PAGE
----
When pipeline is safer than rail
Author : Alan Franck, Editor, HazardEx
05 April 2013
The recent leak in the old Exxon Mobil Pegasus pipeline near Mayflower, Arkansas, is being used as a stick with which to beat supporters of the proposed Keystone XL pipeline, which if built would deliver oil from Canada to the Gulf Coast. Opponents of Keystone say that Pegasus was delivering heavy crude from the Canadian oil sands to Texas, similar to the oil Keystone will transport.
These opponents say that oil sands crude is more corrosive to pipelines than is other oil, and that this made the Pegasus leak (and future Keystone leaks) inevitable. Oil experts refute that claim.
The Wall Street Journal points out that Pegasus was built in the 1940s, and about half of America's 2.3 million miles of pipeline were built more than 40 years ago. The best way to minimise leaks, it says, is to replace the USA’s ageing network with modern pipelines such as the one planned for the Keystone XL, which use technology that instantly recognises leaks and immediately shuts down oil flow.
The Journal also points out that in the same week as the Keystone spill, a Canadian Pacific Railway train carrying crude to Chicago derailed in western Minnesota, spilling about 15,000 gallons.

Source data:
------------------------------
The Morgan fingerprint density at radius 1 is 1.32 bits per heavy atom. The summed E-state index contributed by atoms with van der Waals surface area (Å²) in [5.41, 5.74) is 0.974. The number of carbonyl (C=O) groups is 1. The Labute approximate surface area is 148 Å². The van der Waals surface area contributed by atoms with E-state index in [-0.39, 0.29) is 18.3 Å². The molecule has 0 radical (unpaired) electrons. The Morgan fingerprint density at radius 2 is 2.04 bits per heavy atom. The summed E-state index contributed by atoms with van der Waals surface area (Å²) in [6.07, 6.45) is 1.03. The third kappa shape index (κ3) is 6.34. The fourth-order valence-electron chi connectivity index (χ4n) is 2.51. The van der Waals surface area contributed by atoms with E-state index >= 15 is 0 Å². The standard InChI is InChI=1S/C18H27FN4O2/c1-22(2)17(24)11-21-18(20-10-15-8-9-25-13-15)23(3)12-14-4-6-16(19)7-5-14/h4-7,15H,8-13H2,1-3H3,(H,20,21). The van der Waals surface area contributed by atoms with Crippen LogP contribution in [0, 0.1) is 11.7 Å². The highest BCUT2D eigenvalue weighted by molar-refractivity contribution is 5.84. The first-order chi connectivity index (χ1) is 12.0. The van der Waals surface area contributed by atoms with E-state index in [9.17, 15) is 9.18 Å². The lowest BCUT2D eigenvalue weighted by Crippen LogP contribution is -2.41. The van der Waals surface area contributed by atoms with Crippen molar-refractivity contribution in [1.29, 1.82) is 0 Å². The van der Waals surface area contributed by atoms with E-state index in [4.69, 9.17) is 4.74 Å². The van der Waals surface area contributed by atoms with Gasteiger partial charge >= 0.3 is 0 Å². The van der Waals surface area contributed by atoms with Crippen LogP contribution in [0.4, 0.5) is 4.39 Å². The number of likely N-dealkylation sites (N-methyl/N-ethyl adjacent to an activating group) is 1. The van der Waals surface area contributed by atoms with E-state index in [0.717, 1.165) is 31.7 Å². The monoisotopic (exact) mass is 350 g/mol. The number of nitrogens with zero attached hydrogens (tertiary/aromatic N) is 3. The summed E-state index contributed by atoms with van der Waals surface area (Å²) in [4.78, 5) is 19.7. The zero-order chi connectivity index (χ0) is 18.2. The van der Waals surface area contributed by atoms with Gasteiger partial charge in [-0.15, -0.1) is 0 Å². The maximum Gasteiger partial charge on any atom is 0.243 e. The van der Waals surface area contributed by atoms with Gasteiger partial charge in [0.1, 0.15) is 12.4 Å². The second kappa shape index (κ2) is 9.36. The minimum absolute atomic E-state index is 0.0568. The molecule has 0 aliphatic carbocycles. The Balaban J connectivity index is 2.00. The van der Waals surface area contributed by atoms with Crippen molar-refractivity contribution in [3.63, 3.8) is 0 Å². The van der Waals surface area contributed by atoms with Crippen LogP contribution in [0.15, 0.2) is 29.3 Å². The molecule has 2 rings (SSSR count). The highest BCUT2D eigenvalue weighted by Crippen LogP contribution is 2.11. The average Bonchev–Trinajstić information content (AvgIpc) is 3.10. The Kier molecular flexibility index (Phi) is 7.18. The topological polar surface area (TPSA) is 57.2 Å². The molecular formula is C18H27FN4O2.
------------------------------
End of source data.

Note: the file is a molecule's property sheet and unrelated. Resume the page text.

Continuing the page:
The train crash illustrates one economic reality of the US shale drilling boom, which is that energy companies have turned to shipping by rail as pipeline capacity has been filled. The volume of oil transported by US rail has surged to 233,811 carloads in 2012 from 9,500 as recently as 2008.
Rail is not the safest way to transport oil, however. Journal reporters recently analysed federal data and found that railroad-related oil incidents are soaring, with 112 oil spills reported from 2010 to 2012 compared to 10 in the previous three years. The spills are small compared to the volumes that trains are carrying, and railways are essential in areas that aren't connected to pipelines.
By contrast, oil pipelines carry far more crude and have fewer leaks per mile. They also present fewer safety risks than the 2008 explosions when Burlington Northern Santa Fe oil cars caught fire in Oklahoma, requiring evacuations. "Railroads travel through population centres. The safest form of transport for this type of product is a pipeline," former Clinton National Transportation Safety Board Chairman Jim Hall told Reuters after the Minnesota accident.
No form of energy production or transport is without risk, so the issue is how to do it as safely and efficiently as possible. These two oil spills in fact show the need to proceed with Keystone XL.